Shetland Sheepdogs (commonly known as Shelties) are of medium/small stature developed initially for herding sheep and ponies at farms.
Due to their Collin roots, they are not only working dogs; they are also brilliant and capable companions that highlight their popularity for their vigorous and playful nature.
However, you’ve likely heard about how much they shed as well, so you might be wondering:
Do Shetland sheepdogs shed?
The important thing is the other question:
Can you deal with its shedding in case you choose to have one?
These Shetland Sheepdogs shed a lot under certain circumstances.
Of course, they are usually a genuinely fantastic addition as companions; they are also amiable dogs, a characteristic that makes them adorable and marvelous pets for any family.
But you will need to know when and why they shed, as well as how to handle it. If you love to learn more details, stay with me until the end.
In this post I will answer the article’s main question, and among other things like how much fur you ought to expect to see in the house and how to order it correctly.
Do Shetland Sheepdogs Shed?
Yes, Shetland Sheepdogs shed. Although they are wonderful dogs, they are dogs that have so much hair that it means they are shedding a lot of hair.
Having a double-layered coat that is hairy, long and dense, makes them one of the more likely to shed. They shed a lot during most of the year, particularly more during seasons like spring and fall.
Their owners are often shocked to see exactly how much they shed.
For this reason, if you want to acquire one while having a family member with allergies, these animals are not suitable for those who wish to own a hypoallergenic or low-shedding dog breed.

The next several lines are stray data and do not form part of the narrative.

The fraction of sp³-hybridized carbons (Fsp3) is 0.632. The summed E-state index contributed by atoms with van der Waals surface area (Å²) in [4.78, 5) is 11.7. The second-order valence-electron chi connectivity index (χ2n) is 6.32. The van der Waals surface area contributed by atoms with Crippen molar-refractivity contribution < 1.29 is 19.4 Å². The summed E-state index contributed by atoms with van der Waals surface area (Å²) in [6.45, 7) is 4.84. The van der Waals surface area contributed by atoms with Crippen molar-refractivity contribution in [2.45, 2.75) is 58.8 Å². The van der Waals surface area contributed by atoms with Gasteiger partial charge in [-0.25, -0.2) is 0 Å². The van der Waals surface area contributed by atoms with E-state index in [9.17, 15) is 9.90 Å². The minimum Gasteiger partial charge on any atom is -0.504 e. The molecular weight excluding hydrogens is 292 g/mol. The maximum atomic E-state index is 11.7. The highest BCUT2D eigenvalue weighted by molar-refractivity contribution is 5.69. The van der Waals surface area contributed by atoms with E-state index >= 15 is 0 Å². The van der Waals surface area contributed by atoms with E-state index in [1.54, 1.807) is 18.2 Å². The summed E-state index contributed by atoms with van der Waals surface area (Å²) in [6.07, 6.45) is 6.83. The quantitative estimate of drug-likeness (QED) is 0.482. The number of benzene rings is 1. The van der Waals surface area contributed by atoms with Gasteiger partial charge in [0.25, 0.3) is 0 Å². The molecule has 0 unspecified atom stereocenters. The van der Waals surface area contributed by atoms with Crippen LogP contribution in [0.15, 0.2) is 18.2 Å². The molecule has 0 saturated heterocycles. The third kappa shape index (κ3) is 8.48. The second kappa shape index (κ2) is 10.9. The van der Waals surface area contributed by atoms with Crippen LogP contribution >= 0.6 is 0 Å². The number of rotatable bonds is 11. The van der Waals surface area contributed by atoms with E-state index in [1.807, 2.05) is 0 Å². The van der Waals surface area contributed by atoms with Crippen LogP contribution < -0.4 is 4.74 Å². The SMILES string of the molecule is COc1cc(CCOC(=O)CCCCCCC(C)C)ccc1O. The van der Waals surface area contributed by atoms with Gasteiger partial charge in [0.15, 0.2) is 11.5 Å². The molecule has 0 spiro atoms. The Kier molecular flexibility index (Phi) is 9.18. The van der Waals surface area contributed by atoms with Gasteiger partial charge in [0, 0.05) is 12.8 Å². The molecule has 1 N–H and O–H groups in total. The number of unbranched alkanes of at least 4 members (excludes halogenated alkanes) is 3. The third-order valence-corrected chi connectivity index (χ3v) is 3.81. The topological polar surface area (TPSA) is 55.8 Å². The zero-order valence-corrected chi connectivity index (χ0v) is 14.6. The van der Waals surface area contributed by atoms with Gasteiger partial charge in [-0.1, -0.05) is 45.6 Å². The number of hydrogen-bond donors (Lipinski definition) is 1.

And to be sincere, the history of this breed is similar among most sheepdogs.
However, there is good news, and that is that controlling hair shedding is not very difficult. Start by establishing a regimen of appropriate nutrition and regular brushing.
Stay with me to learn:
- When and why they shed.
- How to fix it.
- How much fur should you expect to see in the house?
When Do Shetland Dogs Shed?
When a Shetland dog is a puppy, its coat is only barely an inch long and is not too thick, so there is usually minimal shedding.
But as your dog grows, in that same proportion, you will begin to watch more fur, and therefore, more shedding.
- As puppies, they will acquire thicker pelage around the head and mane, but this coat may not cause much shedding.
- When they reach the age of five, the rest of their fur grows, and you will begin to notice a significant loss of hair.
- After that age, your Shetland Sheepdog will lose hair throughout the year, but there are moments when you even notice it even more.
- Male Shetland Sheepdogs generally have significant shedding once a year, usually right around the shedding season, such as fall and spring.
- Females, on the other hand, tend to shed intensely in addition to the shedding seasons, if it is not sterilized, after each heat cycle (approximately every 6-8 months).
Why Do Shetland Dogs Shed So Much?
As I mentioned at the beginning, initially, these dogs were developed for work in cold climates.
Remember that they are dogs that have created a double-layer coat that keeps them thermally insulated and warm.
- Their pelage is constantly being replenished, so they will naturally lose some hair as the new hairs push out the existing ones. It means that their pelage grows, dies, falls off, and replaces at a much faster rate than other dogs. In addition, when scratching or grooming, they also shed some hair.
- Their undercoats are very thick with a woolly effect that can become tangled if not regularly given proper care. Their outer pelage is long and straight, and it can also become matted if not brushed regularly. Therefore, when these dogs shed, the volume of hair is impressive.
Unless you own a completely hairless breed, you should see some hair in the air around you as usual.
Even if your Shetland is in good shape and you are doing all the exact things, it is typical to watch some fur in the house.
There is simply no way around it.
Of course, when the volume of shed hair exceeds that “normal,” it can be a consequence of things like poor health; take it as soon as you can to your vet.